In what I can only describe as a pleasant, albeit tedious work of literature, I present before you the work of an author, who goes by the name Susanna Clarke. The title of her opus, which I might add is her first published effort, is:
"Jonathan Strange & Mr. Norrell"
The tale she so expertly crafts is set in Victorian England, some time before the industrial revolution cranks into life. Her prose mimics the style of that long-gone era, which some readers may find cumbersome. But harkon not, noble reader, for if you have accidentally stumbled upon any of Neal Stephenson's last four books, it should be but a breeze to your accustomed and nineteenth-century-adjusted reading faculties.
The books' protaganists are two magicians, one laconic, bittersome Mr. Norrell, a self-styled tutor of the finer arts. Jonathan Strange is Mr. Norrell's only student and of the opposite character. Mr. Norrell is an aging, introverted bachelor, magically-cautious, and none too happy to share the wealth of the magical knowledge in his unparalleled collection of magicians texts.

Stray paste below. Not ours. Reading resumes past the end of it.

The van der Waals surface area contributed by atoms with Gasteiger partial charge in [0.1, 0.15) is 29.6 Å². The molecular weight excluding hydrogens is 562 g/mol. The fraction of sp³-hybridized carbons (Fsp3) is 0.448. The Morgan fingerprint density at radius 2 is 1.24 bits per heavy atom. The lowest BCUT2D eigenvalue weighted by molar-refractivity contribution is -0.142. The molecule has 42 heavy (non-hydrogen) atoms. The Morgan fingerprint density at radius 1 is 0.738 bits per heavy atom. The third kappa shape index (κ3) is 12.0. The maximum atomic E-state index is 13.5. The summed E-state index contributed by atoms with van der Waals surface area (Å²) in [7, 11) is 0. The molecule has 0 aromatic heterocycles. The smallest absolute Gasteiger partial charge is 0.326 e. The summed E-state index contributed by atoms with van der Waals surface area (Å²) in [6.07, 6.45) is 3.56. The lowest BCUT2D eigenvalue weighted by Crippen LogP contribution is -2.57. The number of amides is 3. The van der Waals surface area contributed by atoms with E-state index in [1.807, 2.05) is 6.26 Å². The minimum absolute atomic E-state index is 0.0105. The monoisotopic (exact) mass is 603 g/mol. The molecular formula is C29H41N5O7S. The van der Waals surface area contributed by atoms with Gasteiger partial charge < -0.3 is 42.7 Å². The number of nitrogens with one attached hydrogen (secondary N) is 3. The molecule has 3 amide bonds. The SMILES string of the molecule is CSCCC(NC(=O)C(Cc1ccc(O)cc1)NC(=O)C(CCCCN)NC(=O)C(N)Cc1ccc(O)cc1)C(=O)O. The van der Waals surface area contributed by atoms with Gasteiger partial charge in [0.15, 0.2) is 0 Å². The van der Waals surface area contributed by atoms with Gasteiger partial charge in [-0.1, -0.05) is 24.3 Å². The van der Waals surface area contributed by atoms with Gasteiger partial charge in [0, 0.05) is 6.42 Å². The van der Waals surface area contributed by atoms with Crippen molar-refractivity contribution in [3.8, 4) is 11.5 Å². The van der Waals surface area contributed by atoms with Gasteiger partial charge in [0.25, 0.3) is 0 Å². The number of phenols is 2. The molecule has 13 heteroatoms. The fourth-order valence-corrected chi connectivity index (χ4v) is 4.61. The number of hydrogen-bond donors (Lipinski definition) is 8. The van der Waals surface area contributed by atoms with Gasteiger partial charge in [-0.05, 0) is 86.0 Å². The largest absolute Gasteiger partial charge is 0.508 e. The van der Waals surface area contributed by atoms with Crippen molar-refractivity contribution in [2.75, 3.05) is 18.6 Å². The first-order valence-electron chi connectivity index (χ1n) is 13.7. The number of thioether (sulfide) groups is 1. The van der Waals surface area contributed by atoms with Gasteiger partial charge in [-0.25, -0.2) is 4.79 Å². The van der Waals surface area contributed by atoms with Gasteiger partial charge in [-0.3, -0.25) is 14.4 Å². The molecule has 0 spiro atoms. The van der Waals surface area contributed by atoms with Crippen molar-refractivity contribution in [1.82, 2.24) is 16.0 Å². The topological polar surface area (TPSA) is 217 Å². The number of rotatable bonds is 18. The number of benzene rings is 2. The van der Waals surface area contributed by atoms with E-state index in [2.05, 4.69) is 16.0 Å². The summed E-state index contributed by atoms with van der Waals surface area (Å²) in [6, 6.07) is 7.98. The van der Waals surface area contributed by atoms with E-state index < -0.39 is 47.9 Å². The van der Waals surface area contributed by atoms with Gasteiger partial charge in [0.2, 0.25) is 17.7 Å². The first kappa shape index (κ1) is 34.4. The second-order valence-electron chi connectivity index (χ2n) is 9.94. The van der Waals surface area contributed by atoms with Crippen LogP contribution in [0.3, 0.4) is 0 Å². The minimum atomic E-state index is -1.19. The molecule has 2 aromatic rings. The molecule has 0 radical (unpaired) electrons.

Mr. Strange is a devoted husband, and is the counterpart of his mentor. He's more daring in what magic he will summon, and spells he will perform. He wishes to learn more, but his mentor has purchased every significant text and is unwilling to share their knowledge.
Aside from their diverging personalities, they disagree over the correct school of thought for proper English magic. Mr. Norrell despises any and all magic related to John Unkglass, who was known as the Raven King. Mr. Strange disagrees with his mentors assesments, and attempts to learn and practice the magic anyway.
One thing I felt about this book is that the storyline progresses to slowly, and the resolution doesn't properly resolve the issues at hand; it's almost as though Susanna is counting on the sequels to move the story foward into other dimensions.
Overall 3 out of 5 Stars.